Basic Information about IFRS 13

Basic Information about IFRS 13

The International Accounting Standards Board (IASB) on May 1, 2011 issued the International Financial Reporting Standard 13 Fair Value Measurement in order to give one unified definition of fair value that will substitute fair value measurement guidance provided in the other IFRSs. Besides giving a unified definition of fair value, the standard also explains how it can be ascertained. The effective date of the standard is on January 1 2013. For financial translation and financial document translation in general this standard is of particular importance.


The IFRS 13 establishes a single set of requirements for measuring all fair values in order to ensure that there is consistency and less complexity in the application of the principles of fair value measurement. The standard also aims at clarifying the definition of fair value so as to clearly communicate the measurement objective. Another objective of the IFRS 13 is to increase the overlapping of the IFRSs and US GAAP. It is also the goal of the standard to enhance transparency by improving disclosures concerning fair value measurements.

Scope of the standard

IFRS 13 is obtainable when IFRS demands or allows measurement and disclosures of fair value. There are some exemptions which include:

  • all transactions of share-based payment covered by IFRS 2
  • leasing transactions covered by the International Accounting Standard (IAS) 17
  • measurements that are similar to fair value but are not the same with it (this includes values applied in IAS 36 and net realizable value in IAS 2)
  • measuring retirement benefit plan at fair value in keeping with IAS 26
  • measuring plan assets at fair value in compliance with the requirements of IAS 19

What is fair value?

Fair value according to IFRS 13 is the price at which an asset will be sold or the price at which a liability will be transferred at the measurement date in a well arranged business deal between market participants. The above definition indicates that fair value is not an entity-specific measurement rather it is a market-based measurement that considers the conditions of the market at the measurement date. The US GAAP defines fair value in the same way as IFRS 13.

In order for an entity to determine the right fair value measurement, the standard established the following elements:

  • the specific asset or liability to be valuated
  • the right valuation methods to be applied when fair value is measured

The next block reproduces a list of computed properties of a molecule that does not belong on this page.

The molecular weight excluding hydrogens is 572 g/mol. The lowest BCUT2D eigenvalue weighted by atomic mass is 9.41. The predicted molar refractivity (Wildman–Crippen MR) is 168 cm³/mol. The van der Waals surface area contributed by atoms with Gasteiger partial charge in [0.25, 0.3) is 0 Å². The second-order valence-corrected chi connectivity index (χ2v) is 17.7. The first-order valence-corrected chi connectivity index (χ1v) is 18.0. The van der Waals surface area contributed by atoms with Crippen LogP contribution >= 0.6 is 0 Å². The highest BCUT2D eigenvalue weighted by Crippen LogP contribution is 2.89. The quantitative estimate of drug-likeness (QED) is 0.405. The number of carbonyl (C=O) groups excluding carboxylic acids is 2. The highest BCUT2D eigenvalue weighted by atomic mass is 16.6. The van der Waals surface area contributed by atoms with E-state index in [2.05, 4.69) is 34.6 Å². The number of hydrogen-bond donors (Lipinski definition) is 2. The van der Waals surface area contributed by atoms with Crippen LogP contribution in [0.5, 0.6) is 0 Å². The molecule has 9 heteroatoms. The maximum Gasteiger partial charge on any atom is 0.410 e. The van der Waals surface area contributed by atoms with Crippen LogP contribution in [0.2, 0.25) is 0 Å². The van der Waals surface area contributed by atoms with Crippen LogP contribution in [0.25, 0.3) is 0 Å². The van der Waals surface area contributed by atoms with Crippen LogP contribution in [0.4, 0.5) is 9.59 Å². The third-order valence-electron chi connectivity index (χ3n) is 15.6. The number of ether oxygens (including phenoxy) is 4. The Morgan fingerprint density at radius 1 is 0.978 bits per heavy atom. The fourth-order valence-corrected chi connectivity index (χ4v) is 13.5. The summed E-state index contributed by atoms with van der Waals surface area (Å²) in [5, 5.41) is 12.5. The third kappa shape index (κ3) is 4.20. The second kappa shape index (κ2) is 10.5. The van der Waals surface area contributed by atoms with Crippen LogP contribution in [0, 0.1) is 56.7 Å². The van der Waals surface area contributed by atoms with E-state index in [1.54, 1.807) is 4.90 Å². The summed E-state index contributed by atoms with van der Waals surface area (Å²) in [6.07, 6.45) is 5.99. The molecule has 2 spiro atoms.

• the market where the asset or liability will be transferred in an orderly transaction (The orderly transaction can take place either in a principal market or most advantageous market when the principal market is not available. The principal market is the normal market where the entity will ordinarily carry out the transaction to sell or transfer the asset and liability respectively)

The standard requires an entity to consider the features of the asset or liability when valuating fair value. It also gives guidelines on how to measure fair value of a liability when there is no quoted price in an active market as well as guidelines on how to measure fair value in a non-active market.

Disclosure requirements

The goal of the disclosures which provide information on how fair value should be measured by an entity is to eliminate obscurity and to ensure that quality information is provided to the financial statements users. IFRS 13 provides specific disclosure requirements.

How IFRS Will Benefit a Financial Translator

Before the introduction of the International Financial Reporting Standards (IFRS) by the International Accounting Standards Board (IASB), companies and other entities in various nations have been presenting their financial statements using their own version of generally accepted accounting principles (GAAP). This presents a very big challenge to a financial translator. This is because a financial translator that offers financial document translation service to a firm doing business in several nations has to deal with several standards in order to understand them fully and the terms employed by the body that prepares each of them. However, the introduction of IFRS by IASB has solved this problem for a financial translator that works for a multinational company. Though, there are still other accounting standards used in some parts of the world, many companies across Europe have adopted IFRS as their standard for preparing financial statements. This means that in financial document translation, financial translators have to deal with only one standard.

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